The previously published story about Challenger and Campbell motors goes something like this:


In 1952, Campbell Motors snagged the exclusive rights to import Tractions from Citroën. Charlie Dirscherl (of Challenger Motors) immediately visited Paris to complain to the factory over this usurping of his business. Nothing could be done however because a contract with Campbell Motors had been signed. To help mend fences with Charlie, Citroën gave Challenger Motors the exclusive rights to all the spare parts for Tractions in the U.S. 


According to the story, Campbell Motors never sold a single Traction because they ran out of money before they could pay import duty on the first shipload of cars. As a result, the cars sat on the docks for months accruing storage charges until Challenger Motors made an offer to buy them out. That is how Charlie Dirscherl and Challenger Motors were able to circumvent the contract Citroën had with Campbell Motors and thus Challenger Motors was able to remain a Traction importer throughout the Traction years.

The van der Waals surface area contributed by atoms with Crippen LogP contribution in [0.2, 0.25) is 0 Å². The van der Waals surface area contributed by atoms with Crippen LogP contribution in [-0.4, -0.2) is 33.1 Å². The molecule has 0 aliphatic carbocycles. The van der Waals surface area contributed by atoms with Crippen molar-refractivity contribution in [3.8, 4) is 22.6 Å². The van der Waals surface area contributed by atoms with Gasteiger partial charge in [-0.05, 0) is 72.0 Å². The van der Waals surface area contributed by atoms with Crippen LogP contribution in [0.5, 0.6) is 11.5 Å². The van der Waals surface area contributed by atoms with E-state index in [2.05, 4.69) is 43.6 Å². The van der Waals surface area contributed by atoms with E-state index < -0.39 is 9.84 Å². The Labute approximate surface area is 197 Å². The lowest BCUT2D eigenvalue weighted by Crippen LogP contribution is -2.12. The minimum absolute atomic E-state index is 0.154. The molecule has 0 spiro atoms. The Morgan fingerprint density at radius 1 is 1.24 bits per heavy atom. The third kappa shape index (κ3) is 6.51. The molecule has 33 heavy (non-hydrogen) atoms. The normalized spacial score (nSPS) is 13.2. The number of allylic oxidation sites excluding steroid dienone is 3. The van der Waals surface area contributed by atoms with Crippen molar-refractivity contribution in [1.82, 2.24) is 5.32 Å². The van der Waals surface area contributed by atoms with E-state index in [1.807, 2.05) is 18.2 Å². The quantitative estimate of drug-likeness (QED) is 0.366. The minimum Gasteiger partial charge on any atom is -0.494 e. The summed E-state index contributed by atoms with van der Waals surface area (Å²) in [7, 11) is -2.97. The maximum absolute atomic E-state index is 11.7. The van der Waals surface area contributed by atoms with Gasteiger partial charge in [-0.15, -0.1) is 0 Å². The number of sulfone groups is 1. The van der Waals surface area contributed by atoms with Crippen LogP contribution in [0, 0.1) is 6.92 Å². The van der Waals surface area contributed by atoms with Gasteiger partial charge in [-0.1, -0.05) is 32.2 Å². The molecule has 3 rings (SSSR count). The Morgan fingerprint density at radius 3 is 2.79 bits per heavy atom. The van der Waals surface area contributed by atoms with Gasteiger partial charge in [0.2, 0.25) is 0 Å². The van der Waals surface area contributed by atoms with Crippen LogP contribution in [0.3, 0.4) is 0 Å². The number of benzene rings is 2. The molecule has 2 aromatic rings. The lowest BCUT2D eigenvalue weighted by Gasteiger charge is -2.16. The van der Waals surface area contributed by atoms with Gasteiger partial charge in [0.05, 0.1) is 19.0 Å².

However, based on our research, there seems to be a bit of a problem with this anecdote. If taken at face value, the story about Campbell Motors suggests that their relationship with Traction Avants started and ended with their failed 1952 attempt at importing the cars. But it turns out this is not true. They sold Traction Avants, not only in 1952, but also in 1953, 1954, 1955, and 1956. We have no idea how many cars they sold, but it is clear that they remained in the business of selling Citroëns. 


Several advertising examples follow. 



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South Pasadena Review, March 1956

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Road and Track Magazine, December 1953

We found an article in an October, 1952 issue of the Pasadena Independent that indicates that they had Tractions on display in their Pasadena showroom (below) as well as another 1952 article in the South Pasadena Review where Bill Campbell himself (the owner of Campbell Motors) took A reporter on a test drive in a new Traction.